A global survey on ransomware attacks commissioned by cybersecurity firm Sophos has revealed that paying up can cost organisations much more than not paying. The State of Ransomware 2020 survey of 5,000 IT managers found that 51% of their organisations had experienced a significant ransomware attack in the previous twelve months, and 73% of the stolen data was then encrypted by the perpetrators.
Paying the ransom proved to cost companies more than not paying. Without the ransom, the average cost of addressing the impacts of the demands, including business downtime, lost orders and operational costs, came to more than $730,000. But this almost doubled to $1.4 million when demands were met and the ransom costs taken into account.
Despite this, over a quarter of organisations surveyed (27%) admitted to paying up, but one per cent who paid did not get their data back. Ninety-four per cent of organisations whose data was encrypted retrieved it, 56% from their own backups, and 26% from the fraudsters after the ransom was paid.
The hardest hit sectors were the media, leisure and entertainment industries, who suffered 60% of total ransomware attacks worldwide. Despite perceptions to the contrary, the public sector, at 45%, was least affected.
Fifty-nine per cent of successful attacks where data was encrypted were in cloud storage locations, although the survey didn’t specify whether these included locations such as Google Drive, Dropbox or Veeam.
Many organisations were found to be under-insured. The majority, 84%, of those surveyed had cybersecurity insurance, but only 64% held insurance that covered ransomware.
Cath Goulding, chief information security officer at Nominet, the official registry for .uk domain names, gave this advice to firms:
“Companies should make sure that all their data is backed up to mitigate the impact of a ransomware attack. It’s also important that compromised systems are separated to reduce the chance of the ransomware spreading throughout a network. One of the best ways to ensure companies are equipped to deal with a ransomware attack is to run a business continuity exercise, this will determine whether processes stand up to the job and are explicit enough to deliver an effective response that secures the business quickly and effectively.”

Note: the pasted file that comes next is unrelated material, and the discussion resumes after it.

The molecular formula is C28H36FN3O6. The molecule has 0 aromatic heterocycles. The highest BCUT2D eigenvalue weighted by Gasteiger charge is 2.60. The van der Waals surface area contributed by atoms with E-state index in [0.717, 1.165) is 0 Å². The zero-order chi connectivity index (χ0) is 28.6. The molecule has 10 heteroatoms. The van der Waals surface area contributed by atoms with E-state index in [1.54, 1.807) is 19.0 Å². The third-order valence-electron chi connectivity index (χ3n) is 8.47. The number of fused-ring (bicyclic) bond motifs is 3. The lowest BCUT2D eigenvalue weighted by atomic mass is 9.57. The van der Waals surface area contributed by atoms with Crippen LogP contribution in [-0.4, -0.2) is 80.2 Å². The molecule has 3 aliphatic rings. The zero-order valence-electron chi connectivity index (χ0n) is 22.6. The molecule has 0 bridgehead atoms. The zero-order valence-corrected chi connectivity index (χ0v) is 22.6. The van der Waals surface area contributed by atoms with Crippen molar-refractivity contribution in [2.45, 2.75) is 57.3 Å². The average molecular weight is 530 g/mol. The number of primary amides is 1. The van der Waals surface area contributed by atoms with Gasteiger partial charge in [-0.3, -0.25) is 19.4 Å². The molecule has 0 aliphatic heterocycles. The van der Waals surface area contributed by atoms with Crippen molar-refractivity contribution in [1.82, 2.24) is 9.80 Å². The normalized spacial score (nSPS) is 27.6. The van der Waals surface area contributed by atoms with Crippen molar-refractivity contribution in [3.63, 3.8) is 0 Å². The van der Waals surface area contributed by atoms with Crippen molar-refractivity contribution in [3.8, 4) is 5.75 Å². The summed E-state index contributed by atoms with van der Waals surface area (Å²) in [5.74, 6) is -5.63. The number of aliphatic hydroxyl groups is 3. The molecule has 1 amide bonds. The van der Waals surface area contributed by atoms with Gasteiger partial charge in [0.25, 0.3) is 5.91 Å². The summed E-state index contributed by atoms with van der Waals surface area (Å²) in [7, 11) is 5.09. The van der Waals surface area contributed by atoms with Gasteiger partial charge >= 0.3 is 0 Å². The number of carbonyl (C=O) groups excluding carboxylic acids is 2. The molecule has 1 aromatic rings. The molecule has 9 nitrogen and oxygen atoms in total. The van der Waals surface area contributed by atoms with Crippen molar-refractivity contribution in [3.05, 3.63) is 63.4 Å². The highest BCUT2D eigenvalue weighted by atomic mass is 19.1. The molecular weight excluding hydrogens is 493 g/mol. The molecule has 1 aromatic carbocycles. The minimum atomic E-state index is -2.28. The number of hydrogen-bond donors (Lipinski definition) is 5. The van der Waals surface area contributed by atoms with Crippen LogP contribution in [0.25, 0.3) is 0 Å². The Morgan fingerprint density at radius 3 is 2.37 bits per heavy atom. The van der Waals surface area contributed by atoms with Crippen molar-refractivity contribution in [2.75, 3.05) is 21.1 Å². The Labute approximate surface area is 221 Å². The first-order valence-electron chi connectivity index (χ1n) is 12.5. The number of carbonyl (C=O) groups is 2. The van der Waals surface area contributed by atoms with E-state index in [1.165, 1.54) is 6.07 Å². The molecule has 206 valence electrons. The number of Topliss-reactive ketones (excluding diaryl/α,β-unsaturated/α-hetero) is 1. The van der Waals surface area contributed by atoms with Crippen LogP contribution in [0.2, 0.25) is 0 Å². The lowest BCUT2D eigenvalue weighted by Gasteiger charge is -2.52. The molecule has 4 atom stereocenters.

Board members should also ensure that the threat and its mitigation is included in the company’s risk register.
Abingdon-based Sophos highlighted the added threat of extortion posed by the group behind Maze ransomware, formerly known as ChaCha. In October 2019, in widespread spam campaigns, the perpetrators impersonated the German Finance Ministry and the Italian Internal Revenue service. They have also published victims’ data in order to to coerce payment.
Chester Wisniewski, principal research scientist at Sophos, said: “An effective backup system that enables organisations to restore encrypted data without paying the attackers is business-critical, but there are other important elements to consider if a company is to be truly resilient to ransomware.
“Advanced adversaries like the operators behind the Maze ransomware don’t just encrypt files, they steal data for possible exposure or extortion purposes. Some attackers also attempt to delete or otherwise sabotage backups to make it harder for victims to recover data and increase pressure on them to pay. The way to address these malicious manoeuvres is to keep backups offline, and use effective, multi-layered security solutions that detect and block attacks at different stages,” he added.
The independent survey was conducted during January and February 2020 by Newbury-based research firm Vansen Bourne. Respondents were from 26 countries and from different sized companies in both public and private sectors. Sophos commissioned the report to draw attention to the dangers of ransomware attacks and the need for organisations of all types and sizes to be properly protected.
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